Trigger finger/thumb

A trigger finger does not straighten easily. The cause is not clear. It sometimes settles and goes away without treatment. An injection os steroid will usually cure the problem. A small operation is needed in a small number of cases.

What is trigger finger?

A trigger finger is a finger that becomes 'locked' after it has been bent (flexed). It is difficult to straighten out without pulling on it by the other hand. You may hear a 'click' when it is pulled straight. One or more fingers may be affected. Sometimes there is mild pain and/or a small swelling at the base of the affected finger.

Diagram of the hand showing trigger finger


  





What causes trigger finger?

The cause is often not clear. It is thought to be due to some inflammation which causes swelling of a tendon or tendon sheath.

  • A tendon is a strong tissue that attaches a muscle to a bone. In this case the tendon comes from a muscle in the forearm. It passes through the palm and attaches to the finger bone. The muscle pulling on this tendon bends (flexes) the finger towards the palm.
  • A tendon sheath is like a tunnel that covers and protects parts of a tendon. Normally, the tendon slides easily in and out of the sheath as you bend and straighten the finger. In trigger finger the tendon can slide out of the sheath when you bend your finger. However, it cannot easily slide back in due to the swelling. The finger then remains bent (flexed) unless you pull it straight with your other hand.

Most cases occur for no apparent reason in healthy people. In some cases it occurs after you have used your palm a lot. For example, after jobs which involved a lot of screwdriving, or using tools that press on the palm. These may cause some inflammation in the palm.

Sometimes trigger finger occurs as feature of another disease. For example, trigger finger is more common in people with rheumatoid arthritis, amyloidosis, diabetes, carpal tunnel syndrome, and in people on dialysis. In these situations you will have other symptoms of the condition and the trigger finger is just one feature. And it has to be stressed that, most people with trigger finger do not have any of these conditions.

What is the treatment for trigger finger?

Not treating is an option at first
Simply resting the hand and allowing any inflammation to settle may resolve the problem without the need for treatment.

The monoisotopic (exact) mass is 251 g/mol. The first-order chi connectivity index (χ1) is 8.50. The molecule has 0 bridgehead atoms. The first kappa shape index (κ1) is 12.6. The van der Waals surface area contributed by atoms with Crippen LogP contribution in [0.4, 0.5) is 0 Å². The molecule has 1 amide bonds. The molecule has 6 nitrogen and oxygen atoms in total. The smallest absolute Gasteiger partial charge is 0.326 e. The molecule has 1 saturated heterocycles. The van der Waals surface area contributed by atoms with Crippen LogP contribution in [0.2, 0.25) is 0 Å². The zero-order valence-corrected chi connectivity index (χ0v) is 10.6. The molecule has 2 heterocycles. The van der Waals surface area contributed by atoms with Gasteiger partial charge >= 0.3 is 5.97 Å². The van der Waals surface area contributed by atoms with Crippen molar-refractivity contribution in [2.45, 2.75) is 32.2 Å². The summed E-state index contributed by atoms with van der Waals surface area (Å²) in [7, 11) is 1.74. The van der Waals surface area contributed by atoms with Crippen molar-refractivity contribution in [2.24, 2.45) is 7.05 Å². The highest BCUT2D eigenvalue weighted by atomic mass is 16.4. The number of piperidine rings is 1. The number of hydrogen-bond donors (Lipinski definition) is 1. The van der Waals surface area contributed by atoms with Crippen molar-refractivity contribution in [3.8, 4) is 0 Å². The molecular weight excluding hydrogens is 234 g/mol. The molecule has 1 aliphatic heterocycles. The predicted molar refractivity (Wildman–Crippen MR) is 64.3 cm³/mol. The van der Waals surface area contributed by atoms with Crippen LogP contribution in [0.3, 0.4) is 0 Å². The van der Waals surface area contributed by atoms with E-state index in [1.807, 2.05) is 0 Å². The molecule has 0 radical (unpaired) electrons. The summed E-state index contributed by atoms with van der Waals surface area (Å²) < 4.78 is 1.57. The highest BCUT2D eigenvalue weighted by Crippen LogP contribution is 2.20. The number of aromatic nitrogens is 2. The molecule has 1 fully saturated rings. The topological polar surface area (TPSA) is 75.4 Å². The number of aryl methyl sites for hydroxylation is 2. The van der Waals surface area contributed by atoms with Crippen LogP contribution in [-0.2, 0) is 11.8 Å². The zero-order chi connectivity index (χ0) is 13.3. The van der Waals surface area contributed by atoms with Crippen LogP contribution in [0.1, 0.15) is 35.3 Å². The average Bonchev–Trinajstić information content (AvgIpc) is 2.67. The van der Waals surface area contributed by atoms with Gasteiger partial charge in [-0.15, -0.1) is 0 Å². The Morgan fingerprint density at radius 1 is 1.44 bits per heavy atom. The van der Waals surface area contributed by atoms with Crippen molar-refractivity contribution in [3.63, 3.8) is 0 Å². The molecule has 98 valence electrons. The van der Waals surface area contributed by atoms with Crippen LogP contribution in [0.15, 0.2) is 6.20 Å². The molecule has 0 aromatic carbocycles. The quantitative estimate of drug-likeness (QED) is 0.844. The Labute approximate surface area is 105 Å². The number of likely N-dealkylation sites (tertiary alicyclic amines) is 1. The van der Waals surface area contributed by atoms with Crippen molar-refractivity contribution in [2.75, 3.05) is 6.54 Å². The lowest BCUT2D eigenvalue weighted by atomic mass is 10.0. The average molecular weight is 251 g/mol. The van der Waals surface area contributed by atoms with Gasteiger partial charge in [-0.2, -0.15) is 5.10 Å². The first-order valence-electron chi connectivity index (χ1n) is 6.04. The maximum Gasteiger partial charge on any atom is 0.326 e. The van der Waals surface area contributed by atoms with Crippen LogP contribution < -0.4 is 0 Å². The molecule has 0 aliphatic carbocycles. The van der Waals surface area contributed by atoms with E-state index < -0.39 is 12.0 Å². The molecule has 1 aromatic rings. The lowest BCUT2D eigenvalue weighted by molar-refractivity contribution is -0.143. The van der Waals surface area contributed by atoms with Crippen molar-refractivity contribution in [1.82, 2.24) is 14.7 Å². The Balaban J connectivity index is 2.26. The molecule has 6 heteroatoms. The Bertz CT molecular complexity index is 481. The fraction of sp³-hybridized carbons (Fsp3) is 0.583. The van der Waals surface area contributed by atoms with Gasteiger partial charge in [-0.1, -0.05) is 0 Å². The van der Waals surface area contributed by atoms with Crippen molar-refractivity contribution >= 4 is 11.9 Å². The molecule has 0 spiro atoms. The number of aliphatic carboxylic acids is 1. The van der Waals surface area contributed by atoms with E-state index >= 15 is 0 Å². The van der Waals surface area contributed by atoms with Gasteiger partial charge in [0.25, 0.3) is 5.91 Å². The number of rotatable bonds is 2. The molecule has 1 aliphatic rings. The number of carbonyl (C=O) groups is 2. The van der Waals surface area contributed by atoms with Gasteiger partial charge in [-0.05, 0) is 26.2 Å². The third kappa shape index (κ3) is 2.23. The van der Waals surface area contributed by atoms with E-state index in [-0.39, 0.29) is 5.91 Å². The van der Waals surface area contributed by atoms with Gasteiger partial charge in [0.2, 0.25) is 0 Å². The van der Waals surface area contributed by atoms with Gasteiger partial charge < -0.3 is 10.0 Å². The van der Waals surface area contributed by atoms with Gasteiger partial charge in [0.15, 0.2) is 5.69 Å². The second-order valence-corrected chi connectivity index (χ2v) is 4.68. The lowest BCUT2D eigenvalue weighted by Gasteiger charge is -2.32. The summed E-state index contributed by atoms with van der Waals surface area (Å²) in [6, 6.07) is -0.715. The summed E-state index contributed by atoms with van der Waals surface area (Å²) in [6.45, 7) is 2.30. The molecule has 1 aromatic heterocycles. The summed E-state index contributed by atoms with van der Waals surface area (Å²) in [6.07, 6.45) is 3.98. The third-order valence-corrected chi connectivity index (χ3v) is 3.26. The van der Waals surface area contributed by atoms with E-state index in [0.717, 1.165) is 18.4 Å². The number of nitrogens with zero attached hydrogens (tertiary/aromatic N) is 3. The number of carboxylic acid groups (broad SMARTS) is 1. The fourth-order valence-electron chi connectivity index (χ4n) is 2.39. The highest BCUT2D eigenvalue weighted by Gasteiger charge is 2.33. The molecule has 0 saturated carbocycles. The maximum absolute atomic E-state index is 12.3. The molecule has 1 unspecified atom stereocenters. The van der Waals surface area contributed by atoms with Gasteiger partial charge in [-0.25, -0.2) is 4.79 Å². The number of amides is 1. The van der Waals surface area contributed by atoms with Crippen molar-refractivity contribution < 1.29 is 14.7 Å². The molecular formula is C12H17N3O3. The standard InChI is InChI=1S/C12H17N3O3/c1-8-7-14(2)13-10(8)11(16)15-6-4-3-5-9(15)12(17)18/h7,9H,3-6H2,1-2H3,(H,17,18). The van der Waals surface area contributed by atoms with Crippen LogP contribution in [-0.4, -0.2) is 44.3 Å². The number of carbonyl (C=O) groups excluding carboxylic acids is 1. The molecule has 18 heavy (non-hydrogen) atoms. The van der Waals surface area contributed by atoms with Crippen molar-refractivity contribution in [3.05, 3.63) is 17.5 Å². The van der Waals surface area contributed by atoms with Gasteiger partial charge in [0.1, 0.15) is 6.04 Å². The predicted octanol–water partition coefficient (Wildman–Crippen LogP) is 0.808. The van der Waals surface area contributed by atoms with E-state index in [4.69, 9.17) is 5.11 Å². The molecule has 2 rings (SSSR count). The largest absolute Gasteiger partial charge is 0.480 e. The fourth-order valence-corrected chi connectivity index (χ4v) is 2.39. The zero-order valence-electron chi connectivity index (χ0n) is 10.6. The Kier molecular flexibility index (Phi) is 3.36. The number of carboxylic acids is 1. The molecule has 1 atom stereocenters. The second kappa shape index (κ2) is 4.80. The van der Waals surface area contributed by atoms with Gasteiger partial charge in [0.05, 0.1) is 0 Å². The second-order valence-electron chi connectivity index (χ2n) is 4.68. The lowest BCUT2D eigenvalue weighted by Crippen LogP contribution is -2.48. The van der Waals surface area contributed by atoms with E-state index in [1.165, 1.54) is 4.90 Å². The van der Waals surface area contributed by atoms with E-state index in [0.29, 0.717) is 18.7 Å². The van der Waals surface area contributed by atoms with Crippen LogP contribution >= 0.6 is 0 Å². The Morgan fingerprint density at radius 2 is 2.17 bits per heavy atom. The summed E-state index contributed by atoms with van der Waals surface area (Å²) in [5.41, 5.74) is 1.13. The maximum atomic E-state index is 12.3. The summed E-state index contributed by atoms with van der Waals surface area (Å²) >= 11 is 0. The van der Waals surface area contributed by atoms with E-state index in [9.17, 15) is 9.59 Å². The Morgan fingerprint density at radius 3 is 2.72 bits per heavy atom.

A steroid injection
A steroid injection into the tendon sheath is the usual treatment if the condition does not settle. The steroid is combined with a local anaesthetic to make the injection painless. Steroids work by reducing inflammation. A finger splint may be advised for a few days after the injection to rest the finger. This treatment works in about 9 in 10 cases. A second injection may be needed if the first does not work.

Surgery
An operation done under local anaesthetic may be advised if the above does not work. A small cut is made at the base of the finger and the tendon sheath is widened. The operation is usually successful. However, with this operation there is a small risk of damaging the tiny finger nerve, and causing some numbness to the finger. Also, as with any operation, there is a small risk of the wound becoming infected.


Injection of the tendon sheath with a corticosteroid is effective over weeks to months in more than half of patients.[4]

When corticosteroid injection fails, the problem is predictably resolved by a relatively simple surgical procedure (usually outpatient, under local anesthesia). The surgeon will cut the sheath that is restricting the tendon. Anecdotally, patients who respond at least transiently to corticosteroid injection are more likely to respond to surgical treatment.

One recent study in the Journal of Hand Surgery suggests that the most cost-effective treatment is two trials of corticosteroid injection, followed by open release of the first annular pulley.[5] Choosing surgery immediately is the most expensive option and is often not necessary for resolution of symptoms.[5]


References

  1. a b c Makkouk et al. (2008). "Trigger finger: etiology, evaluation, and treatment". Curr Rev Musculoskelet Med 1 (2): 92–6.
  2. ^ Gorsche R, Wiley JP, Renger R, Brant R, Gemer TY, Sasyniuk TM (1998 Jun). "Prevalence and incidence of stenosing flexor tenosynovitis (trigger finger) in a meat-packing plant". J Occup Environ Med 40 (6): 556–60. PMID 9636936.
  3. ^ Kasdan ML, Leis VM, Lewis K, Kasdan AS (1996 Nov). "Trigger finger: not always work related". J Ky Med Assoc 94 (11): 498–9.PMID 8973080.
  4. a b Baumgarten KM, Gerlach D, Boyer MI (2007 Dec). "Corticosteroid injection in diabetic patients with trigger finger. A prospective, randomized, controlled double-blinded study". Journal of Bone and Joint Surgery (American) 89 (12): 2604–2611. PMID 18056491.
  5. a b Kerrigan CL, Stanwix MG (2009 Jul–Aug). "Using evidence to minimize the cost of trigger finger care". J Hand Surg Am 34 (6): 997–1005.PMID 19643287.
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